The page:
We get a lot of questions from our clients about foreign currency. Some clients are worried about losses resulting from a fall in the value of the Australian Dollar (AUD). Other clients wonder why anyone would give up the franked dividend yields paid by Australian shares to invest overseas.
Don’t worry if you’ve asked similar questions. The effects of foreign currency can be confusing to understand, even for experienced investors.
The short answer to these questions is diversification. Unhedged foreign currency exposure has historically been one of the most effective sources of diversification for Australian investors. This is because the Australian Dollar has historically displayed a positive correlation to growth assets (such as shares).
When growth assets such as stocks go up (down), the AUD goes up (down) and the AUD value of overseas assets goes down (up). In other words, the change AUD-value of unhedged assets has provided a buffer during periods when growth assets have performed poorly.
Importantly, this positive correlation has been stronger and more reliable when growth assets are at their worst.
AUD and US Shares
The chart below shows the monthly change in the value of the AUD (Blue) with the monthly return of the Dow Jones Industrial Index, in USD unhedged (Teal) between January 1980 and June 2019, sorted from largest to smallest.
The correlation for the entire period was 0.31. How did the AUD perform when US shares were down? The chart below shows the worst 25% (bottom quartile) returns for the Dow Jones Industrial Index during this period.
The positive correlation was stronger at 0.40. Conversely, there was almost no correlation (0.07) between the monthly return of Australian shares and the AUD in the best 25% (top quartile) of monthly returns.
The diversification effect was much stronger when US shares were at their worst. You can see this in the table below. We’ve tool the worst 25% of months (i.e. the bottom quartile) and sorted them into groups where returns are worse than -3% (74 months), -5% (42 months) or -7.5% (13 months).
The diversification effect, measured by the average and median currency return, was larger the worse US shares performed. This is because AUD’s losses also became bigger, thereby partially offsetting the negative performance of US shares.
The diversification effect also became more consistent. The batting average, percentage of months where the correlation is positive, increased when US shares did worse.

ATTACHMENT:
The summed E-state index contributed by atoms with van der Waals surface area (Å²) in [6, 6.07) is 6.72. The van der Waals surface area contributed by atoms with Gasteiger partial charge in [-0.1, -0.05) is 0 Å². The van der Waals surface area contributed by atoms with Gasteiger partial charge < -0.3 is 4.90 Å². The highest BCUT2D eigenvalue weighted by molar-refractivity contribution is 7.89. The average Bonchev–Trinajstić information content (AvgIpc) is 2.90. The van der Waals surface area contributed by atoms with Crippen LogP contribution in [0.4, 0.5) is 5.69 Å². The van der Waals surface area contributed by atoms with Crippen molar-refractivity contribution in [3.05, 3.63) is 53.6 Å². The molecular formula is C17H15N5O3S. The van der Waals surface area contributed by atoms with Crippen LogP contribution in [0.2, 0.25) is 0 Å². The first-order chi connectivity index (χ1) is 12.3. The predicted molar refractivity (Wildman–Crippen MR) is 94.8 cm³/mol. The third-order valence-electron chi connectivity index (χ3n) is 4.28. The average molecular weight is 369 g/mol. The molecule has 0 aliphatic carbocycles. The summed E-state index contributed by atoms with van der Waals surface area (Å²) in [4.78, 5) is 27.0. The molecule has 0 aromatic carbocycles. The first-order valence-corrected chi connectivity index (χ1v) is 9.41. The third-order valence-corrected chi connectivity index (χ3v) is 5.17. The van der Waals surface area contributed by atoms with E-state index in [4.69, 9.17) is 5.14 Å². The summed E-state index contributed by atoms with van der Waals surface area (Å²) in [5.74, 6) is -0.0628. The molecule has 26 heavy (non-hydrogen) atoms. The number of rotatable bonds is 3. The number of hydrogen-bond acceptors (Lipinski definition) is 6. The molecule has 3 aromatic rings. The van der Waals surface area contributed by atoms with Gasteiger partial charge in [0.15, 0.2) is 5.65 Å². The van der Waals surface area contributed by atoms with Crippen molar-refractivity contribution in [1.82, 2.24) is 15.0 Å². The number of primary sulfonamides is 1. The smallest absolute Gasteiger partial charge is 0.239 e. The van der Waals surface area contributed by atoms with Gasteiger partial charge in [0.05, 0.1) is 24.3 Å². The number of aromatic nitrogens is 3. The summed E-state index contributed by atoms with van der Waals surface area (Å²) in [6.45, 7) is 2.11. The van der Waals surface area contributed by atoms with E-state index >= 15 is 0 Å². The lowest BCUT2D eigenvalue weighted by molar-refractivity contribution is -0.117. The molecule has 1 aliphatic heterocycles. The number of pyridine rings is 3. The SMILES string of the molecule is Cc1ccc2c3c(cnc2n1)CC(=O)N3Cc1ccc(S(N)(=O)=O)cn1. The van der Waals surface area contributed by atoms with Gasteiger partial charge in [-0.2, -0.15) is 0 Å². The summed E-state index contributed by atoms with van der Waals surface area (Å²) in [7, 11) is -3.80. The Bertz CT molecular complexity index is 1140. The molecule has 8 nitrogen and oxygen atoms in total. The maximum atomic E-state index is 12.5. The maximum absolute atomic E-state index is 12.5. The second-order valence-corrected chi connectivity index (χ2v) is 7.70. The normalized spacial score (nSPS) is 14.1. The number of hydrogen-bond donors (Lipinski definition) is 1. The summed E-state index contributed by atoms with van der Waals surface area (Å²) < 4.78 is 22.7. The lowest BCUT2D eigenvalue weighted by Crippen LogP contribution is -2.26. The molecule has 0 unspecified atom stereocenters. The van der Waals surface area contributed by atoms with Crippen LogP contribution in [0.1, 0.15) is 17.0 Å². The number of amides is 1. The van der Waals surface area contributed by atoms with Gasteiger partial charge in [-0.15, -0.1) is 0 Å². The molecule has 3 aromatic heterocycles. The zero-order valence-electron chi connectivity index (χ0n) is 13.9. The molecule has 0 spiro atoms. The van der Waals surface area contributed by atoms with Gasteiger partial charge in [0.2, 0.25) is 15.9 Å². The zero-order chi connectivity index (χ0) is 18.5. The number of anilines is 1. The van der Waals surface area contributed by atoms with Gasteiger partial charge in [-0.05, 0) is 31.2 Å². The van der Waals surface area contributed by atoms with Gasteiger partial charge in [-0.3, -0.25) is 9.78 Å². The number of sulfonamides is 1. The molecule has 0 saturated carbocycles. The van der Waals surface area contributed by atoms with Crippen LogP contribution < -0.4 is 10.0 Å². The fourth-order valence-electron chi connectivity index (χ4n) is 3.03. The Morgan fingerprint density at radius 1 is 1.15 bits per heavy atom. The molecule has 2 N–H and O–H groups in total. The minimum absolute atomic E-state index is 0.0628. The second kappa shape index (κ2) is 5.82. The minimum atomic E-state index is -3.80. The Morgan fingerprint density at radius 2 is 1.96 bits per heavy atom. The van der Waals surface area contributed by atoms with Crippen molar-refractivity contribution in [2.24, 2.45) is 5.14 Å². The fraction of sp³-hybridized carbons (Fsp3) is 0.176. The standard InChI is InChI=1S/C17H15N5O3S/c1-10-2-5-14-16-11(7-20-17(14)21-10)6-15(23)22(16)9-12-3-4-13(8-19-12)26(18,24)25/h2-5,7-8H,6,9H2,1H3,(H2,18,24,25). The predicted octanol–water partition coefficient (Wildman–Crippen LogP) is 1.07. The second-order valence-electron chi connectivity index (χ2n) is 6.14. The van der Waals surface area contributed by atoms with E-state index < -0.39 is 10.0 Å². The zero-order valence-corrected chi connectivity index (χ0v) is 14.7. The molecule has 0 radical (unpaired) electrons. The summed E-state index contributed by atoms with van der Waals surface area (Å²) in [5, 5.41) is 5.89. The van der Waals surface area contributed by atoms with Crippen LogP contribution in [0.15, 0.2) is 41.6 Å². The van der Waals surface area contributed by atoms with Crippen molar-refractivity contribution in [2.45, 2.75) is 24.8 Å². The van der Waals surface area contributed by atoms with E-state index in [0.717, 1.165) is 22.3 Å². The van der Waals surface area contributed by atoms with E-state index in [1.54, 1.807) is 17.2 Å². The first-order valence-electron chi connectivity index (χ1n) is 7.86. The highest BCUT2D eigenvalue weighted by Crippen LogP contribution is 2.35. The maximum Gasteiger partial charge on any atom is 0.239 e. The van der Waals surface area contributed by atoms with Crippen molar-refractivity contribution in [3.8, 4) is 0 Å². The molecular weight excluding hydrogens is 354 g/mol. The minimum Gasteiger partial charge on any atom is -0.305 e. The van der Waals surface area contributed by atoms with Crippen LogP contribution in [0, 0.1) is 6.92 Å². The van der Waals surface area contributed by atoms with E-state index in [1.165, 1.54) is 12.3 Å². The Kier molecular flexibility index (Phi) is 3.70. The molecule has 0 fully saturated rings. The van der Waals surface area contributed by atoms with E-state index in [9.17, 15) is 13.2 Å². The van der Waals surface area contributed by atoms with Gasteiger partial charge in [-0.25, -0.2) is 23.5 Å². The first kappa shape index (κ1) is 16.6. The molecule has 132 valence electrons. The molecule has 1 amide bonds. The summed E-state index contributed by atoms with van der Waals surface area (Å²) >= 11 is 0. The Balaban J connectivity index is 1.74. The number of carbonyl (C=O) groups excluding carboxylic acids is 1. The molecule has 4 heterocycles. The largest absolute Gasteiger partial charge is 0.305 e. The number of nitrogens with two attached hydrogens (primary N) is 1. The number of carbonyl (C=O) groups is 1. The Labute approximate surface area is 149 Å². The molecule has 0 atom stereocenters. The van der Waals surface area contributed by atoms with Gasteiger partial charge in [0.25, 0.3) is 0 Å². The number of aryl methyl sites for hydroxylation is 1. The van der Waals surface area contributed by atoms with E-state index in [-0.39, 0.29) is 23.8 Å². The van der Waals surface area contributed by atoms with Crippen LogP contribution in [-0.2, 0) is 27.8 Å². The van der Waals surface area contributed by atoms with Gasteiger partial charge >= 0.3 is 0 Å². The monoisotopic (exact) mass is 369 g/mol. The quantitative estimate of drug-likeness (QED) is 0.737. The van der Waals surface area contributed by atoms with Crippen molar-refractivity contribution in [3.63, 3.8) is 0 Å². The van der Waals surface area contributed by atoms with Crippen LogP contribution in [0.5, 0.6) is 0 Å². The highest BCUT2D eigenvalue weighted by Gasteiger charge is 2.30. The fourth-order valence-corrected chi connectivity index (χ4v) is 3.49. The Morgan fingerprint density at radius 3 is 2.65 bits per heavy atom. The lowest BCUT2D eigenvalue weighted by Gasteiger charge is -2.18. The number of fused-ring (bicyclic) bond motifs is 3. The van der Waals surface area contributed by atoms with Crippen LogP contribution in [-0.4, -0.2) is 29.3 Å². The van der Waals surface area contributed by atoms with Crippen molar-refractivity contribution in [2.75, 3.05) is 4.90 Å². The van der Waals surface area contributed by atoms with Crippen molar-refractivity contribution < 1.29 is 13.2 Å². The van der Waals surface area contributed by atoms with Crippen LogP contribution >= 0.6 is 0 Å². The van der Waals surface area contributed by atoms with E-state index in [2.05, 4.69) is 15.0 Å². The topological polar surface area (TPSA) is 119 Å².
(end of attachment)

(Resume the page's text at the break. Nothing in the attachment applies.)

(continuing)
AUD and Australian Shares
The positive correlation between the AUD and growth assets is also present with AUD growth assets such as Australian shares.
Why is this important? Because most clients that we talk to invest predominantly in AUD assets such as shares and property. These investors are effectively taking a big bet on the Australian economy!
The chart below shows compares the monthly change in value of the AUD (Blue) with the monthly return of the All Ordinaries Index (Teal).
The correlation for the entire period was 0.33. How did the AUD perform when Australian shares were down? The chart below shows the worst 25% (bottom quartile) returns for the All Ordinaries during this period.
The correlation was 0.32. Conversely, there was almost no correlation (0.01) between the monthly return of Australian shares and the AUD in the best 25% (top quartile) of monthly returns.
While the correlations between all months and the worst 25% of months are similar, the diversification effect is much stronger when Australian shares are at their worst. You can see this in the table below. We’ve taken the worst 25% of months and sorted them into groups where returns are worse than -3% (79 months), -5% (43 months) or -7.5% (19 months).
Once again, the diversification effect, measured by the average and median currency return, was larger and more consistent. The batting average, or the percentage of months where the correlation was positive, increased when Australian shares assets did worse.
In summary, the AUD is positively correlated with growth assets such as Australian and US shares. Historically, the AUD has fallen in value when these assets have experienced their worst returns. It has acted as a buffer, partially offsetting a multi-asset portfolio against losses during bear markets. This makes it a powerful source of diversification for Australian investors.
Just how powerful a diversifier is foreign currency exposure? And how can investors decide how much allocate to international assets? We’ll answer these questions in future posts.